There ARE PC serial port cards available for use with a laptop. dealtime.com/xPC-Socket_Serial_Cards_Dual_PC_Card_SL0703_081 I believe you would have a far better chance of success with one of these rather than with an inexpensive USB-to-serial port cord-type adapter. The link above is NOT a site I recommend, but simply an example of the availability of such cards. I don't know if the cards shown on this particular site will work well or not.

Normally, if I were dealing with a computer client, it would take some research to find a specific product I could recommend to them. My suggestion to you would be contact me off-forum via the forum's messaging capabilities if I can be of further assistance to you. I will have to charge for my services however.

FWIW, my previous experience has been that a lot of folks don't care to spend what it really costs to find something that works well. It's probably cheaper for you to buy an inexpensive used laptop that has a the capabilities you need rather than spending a lot of time/money trying to find an adapter that may or may not work properly with your present laptop.

A second solution which may work even better would be to simply use a desktop computer which already has a serial port built into it.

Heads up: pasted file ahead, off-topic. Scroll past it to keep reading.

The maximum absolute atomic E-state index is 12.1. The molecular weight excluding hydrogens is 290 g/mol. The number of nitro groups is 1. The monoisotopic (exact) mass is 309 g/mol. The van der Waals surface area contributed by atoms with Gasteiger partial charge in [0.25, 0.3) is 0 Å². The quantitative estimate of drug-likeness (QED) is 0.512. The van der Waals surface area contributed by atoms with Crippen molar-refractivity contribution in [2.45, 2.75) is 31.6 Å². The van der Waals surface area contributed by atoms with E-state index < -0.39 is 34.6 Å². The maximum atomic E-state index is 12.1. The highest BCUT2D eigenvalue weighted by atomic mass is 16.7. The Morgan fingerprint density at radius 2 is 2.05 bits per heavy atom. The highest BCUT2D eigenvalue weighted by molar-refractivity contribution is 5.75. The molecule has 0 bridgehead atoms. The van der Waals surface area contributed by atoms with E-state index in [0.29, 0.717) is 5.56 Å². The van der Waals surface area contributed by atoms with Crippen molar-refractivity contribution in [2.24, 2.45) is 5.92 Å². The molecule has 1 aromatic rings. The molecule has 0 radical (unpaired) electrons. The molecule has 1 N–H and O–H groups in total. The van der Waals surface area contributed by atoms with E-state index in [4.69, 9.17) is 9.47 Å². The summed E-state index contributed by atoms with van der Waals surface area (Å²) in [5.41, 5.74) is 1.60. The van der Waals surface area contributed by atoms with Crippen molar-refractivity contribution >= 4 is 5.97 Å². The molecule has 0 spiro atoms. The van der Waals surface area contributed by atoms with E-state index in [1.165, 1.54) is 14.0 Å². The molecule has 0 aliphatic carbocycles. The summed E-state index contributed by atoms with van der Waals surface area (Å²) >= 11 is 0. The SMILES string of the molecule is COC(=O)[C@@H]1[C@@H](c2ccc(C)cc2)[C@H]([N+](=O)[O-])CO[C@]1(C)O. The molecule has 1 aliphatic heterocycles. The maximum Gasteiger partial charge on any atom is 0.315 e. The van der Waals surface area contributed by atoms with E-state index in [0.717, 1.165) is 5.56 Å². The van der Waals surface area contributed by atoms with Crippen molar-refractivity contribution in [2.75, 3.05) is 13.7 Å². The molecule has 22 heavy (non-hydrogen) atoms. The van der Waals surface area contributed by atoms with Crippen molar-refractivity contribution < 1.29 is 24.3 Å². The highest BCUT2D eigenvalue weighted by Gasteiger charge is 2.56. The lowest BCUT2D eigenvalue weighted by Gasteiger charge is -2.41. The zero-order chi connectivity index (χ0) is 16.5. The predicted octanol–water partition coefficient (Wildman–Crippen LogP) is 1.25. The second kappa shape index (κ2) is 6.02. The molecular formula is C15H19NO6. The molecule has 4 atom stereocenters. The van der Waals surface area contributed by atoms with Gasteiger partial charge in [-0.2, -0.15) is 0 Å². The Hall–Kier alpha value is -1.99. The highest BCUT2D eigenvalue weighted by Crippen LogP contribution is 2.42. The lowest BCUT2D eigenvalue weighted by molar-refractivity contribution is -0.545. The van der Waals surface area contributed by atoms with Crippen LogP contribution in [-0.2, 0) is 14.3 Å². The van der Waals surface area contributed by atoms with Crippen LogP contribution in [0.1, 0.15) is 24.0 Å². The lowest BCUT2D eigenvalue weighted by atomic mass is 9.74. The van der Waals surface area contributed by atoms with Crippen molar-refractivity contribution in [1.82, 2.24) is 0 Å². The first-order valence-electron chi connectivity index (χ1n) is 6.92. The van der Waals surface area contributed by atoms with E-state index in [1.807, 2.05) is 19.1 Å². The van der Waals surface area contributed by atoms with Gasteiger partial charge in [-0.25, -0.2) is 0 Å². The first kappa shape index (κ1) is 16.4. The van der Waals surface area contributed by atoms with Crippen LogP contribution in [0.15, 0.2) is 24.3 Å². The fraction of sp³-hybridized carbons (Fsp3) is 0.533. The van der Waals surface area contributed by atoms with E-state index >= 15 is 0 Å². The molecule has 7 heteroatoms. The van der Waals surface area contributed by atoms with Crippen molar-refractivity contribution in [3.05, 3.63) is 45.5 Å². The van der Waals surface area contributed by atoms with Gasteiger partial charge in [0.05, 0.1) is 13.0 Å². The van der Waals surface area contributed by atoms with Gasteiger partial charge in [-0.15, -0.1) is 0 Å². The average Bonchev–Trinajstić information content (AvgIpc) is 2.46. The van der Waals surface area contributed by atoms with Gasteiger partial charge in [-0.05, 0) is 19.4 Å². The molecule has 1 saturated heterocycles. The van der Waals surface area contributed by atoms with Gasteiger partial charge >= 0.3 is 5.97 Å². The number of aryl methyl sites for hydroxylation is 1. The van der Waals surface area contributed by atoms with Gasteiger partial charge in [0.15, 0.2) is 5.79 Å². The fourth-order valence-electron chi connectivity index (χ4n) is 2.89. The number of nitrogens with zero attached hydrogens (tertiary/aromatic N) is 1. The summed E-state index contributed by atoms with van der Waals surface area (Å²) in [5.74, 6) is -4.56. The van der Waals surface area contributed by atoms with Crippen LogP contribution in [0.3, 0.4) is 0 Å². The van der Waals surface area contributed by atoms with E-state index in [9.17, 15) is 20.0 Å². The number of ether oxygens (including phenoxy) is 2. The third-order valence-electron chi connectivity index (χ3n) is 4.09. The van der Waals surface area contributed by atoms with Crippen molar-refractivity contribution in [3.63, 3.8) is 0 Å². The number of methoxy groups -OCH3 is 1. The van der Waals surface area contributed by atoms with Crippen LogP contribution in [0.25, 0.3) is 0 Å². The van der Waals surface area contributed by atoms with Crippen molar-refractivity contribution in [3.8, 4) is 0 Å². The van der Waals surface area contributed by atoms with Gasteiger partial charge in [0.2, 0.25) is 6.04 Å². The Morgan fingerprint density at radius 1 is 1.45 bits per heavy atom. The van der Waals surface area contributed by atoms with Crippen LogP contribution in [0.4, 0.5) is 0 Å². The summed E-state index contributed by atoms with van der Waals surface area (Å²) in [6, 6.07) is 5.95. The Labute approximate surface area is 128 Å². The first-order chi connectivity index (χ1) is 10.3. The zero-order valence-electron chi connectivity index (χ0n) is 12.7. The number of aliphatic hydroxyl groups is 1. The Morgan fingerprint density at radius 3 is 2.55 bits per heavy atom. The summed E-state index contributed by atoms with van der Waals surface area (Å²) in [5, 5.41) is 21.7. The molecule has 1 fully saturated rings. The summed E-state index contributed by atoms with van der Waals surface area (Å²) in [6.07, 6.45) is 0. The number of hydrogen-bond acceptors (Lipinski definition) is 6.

Wizwill
wizwork.com
Wiz:

Being one that self taught himself several years ago the basics of building my own computers I can easily appreciate your 15 years of experience and congratulate you for sharing your knowledge here.

I had seriously considered a PCMCIA card at first, and decided to test the Google Search and eventually came up with the information I posted above. Yes I agree 100% that an adapter will be much less desirable than a dedicated device that accesses the System via the motherboard. I have used the PC slot for wireless communications.

Don't mind spending for a device that will ensure proper functioning of the SERT, but I need the laptop to use the Data Recording Mode while riding. Already have a desktop available to the garage.

Having beta tested Flight Simulator programs for Microsoft and other commercial companies, I quickly became a power junkie when building my own systems. ;)